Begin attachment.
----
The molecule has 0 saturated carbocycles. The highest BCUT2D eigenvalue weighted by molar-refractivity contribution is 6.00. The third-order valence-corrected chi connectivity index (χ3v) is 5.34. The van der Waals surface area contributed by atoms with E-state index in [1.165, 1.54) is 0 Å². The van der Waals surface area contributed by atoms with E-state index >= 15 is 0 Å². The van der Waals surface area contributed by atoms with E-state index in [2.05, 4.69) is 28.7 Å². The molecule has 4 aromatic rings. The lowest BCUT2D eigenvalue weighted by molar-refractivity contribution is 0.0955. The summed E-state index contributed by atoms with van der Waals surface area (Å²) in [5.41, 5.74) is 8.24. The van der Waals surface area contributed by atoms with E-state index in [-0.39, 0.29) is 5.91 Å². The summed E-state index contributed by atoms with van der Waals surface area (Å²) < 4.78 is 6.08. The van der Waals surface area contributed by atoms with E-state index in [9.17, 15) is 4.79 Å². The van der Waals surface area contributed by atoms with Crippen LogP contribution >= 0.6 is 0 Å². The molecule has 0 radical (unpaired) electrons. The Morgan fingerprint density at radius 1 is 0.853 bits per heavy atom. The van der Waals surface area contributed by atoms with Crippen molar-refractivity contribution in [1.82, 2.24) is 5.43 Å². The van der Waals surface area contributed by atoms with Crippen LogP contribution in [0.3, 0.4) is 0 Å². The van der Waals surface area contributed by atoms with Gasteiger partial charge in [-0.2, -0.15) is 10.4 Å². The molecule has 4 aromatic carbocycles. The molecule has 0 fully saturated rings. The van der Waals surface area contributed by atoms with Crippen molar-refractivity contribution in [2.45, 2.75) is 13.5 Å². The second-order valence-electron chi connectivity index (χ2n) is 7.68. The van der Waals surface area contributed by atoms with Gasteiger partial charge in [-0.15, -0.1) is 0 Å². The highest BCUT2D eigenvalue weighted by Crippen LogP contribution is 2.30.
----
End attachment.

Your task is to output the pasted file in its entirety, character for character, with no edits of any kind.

The molecule has 0 saturated carbocycles. The highest BCUT2D eigenvalue weighted by molar-refractivity contribution is 6.00. The third-order valence-corrected chi connectivity index (χ3v) is 5.34. The van der Waals surface area contributed by atoms with E-state index in [1.165, 1.54) is 0 Å². The van der Waals surface area contributed by atoms with E-state index >= 15 is 0 Å². The van der Waals surface area contributed by atoms with E-state index in [2.05, 4.69) is 28.7 Å². The molecule has 4 aromatic rings. The lowest BCUT2D eigenvalue weighted by molar-refractivity contribution is 0.0955. The summed E-state index contributed by atoms with van der Waals surface area (Å²) in [5.41, 5.74) is 8.24. The van der Waals surface area contributed by atoms with E-state index in [-0.39, 0.29) is 5.91 Å². The summed E-state index contributed by atoms with van der Waals surface area (Å²) < 4.78 is 6.08. The van der Waals surface area contributed by atoms with E-state index in [9.17, 15) is 4.79 Å². The van der Waals surface area contributed by atoms with Crippen LogP contribution >= 0.6 is 0 Å². The molecule has 0 radical (unpaired) electrons. The Morgan fingerprint density at radius 1 is 0.853 bits per heavy atom. The van der Waals surface area contributed by atoms with Crippen molar-refractivity contribution in [1.82, 2.24) is 5.43 Å². The van der Waals surface area contributed by atoms with Crippen LogP contribution in [0.3, 0.4) is 0 Å². The van der Waals surface area contributed by atoms with Gasteiger partial charge in [-0.2, -0.15) is 10.4 Å². The molecule has 4 aromatic carbocycles. The molecule has 0 fully saturated rings. The van der Waals surface area contributed by atoms with Crippen molar-refractivity contribution in [2.45, 2.75) is 13.5 Å². The second-order valence-electron chi connectivity index (χ2n) is 7.68. The van der Waals surface area contributed by atoms with Gasteiger partial charge in [-0.15, -0.1) is 0 Å². The highest BCUT2D eigenvalue weighted by Crippen LogP contribution is 2.30.